April 28 is the National Day of Mourning. This day of remembrance was officially recognized by the federal government in 1991, eight years after it was launched by the Canadian Labour Congress. Since then, the idea of a Day of Mourning has spread to about 80 countries around the world and has been adopted by the AFL-CIO and the International Confederation of Free Trade.
Why a Day of Mourning Is Needed
Why is it so important to have a day devoted to recognizing those workers killed or injured on the job? Because despite the efforts of government and employers, too many Canadian workers die each year. According to statistics from the Association of Workers’ Compensation Boards of Canada, from 1993 to 2008, 14,190 people lost their lives from work-related causes (an average of 887 deaths per year). In 2008 alone, 1,036 workplace deaths were recorded in Canada—that’s more than 2.43 deaths every day. Another 942,478 were injured or became ill.
Progress is being made. For example, fewer workers died in 2008 than in 2007. But clearly more is needed. Just look at the acting auditor general of Alberta’s recent report containing scathing criticisms of the province’s enforcement of its OHS laws, especially its lax approach toward repeat offenders.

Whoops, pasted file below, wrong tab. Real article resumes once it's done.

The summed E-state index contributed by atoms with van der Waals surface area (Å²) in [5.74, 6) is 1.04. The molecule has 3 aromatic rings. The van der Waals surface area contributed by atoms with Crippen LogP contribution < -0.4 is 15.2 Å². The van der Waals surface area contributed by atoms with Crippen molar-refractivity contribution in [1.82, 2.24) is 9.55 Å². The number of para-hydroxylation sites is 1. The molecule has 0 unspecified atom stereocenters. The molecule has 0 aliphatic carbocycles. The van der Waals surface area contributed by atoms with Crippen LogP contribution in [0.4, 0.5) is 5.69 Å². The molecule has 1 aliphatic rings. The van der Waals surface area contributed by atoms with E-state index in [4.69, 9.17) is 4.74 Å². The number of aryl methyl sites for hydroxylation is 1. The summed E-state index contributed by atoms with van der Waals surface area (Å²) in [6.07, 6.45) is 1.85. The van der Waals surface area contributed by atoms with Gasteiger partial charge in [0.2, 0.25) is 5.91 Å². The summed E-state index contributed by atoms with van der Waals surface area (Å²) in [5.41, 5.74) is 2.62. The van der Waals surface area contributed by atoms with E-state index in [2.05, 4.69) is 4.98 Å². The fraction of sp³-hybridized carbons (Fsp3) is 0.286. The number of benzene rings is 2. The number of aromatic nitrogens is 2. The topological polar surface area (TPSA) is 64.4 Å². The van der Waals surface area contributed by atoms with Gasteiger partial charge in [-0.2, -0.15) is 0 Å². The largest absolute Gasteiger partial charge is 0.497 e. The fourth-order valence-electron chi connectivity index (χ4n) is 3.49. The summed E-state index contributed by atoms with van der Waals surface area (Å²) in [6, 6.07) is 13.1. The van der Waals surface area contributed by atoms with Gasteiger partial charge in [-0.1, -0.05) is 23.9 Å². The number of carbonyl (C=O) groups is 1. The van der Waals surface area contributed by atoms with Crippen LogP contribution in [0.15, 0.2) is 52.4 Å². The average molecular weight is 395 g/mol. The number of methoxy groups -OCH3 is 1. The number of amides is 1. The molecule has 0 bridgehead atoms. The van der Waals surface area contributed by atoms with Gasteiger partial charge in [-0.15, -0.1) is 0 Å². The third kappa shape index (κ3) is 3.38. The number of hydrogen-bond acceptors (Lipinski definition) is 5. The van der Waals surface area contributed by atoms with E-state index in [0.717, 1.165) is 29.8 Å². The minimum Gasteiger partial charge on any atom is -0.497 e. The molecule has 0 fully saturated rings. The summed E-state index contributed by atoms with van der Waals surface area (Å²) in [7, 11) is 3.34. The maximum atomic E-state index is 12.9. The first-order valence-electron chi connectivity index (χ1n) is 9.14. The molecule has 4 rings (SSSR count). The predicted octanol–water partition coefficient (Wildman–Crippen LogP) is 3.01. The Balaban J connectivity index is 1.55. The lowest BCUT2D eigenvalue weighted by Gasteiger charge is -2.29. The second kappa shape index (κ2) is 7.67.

And we can’t just point the finger at the government. Employers also need to step up their efforts to protect workers. The recent mining disaster in West Virginia is a good example of what can happen when a company appears to give worker safety short shrift.
Use Day to Reinforce Safety Culture
This day is the perfect opportunity for safety coordinators to reinforce their company’s safety rules. The fact that a day has been set aside to honour those people killed and injured on the job should put the possible consequences of ignoring safety protocols into stark relief for workers.
For posters and ideas on what to do to mark the Day of Mourning in your company and to see what your jurisdiction is doing on this day, click on your province or territory below: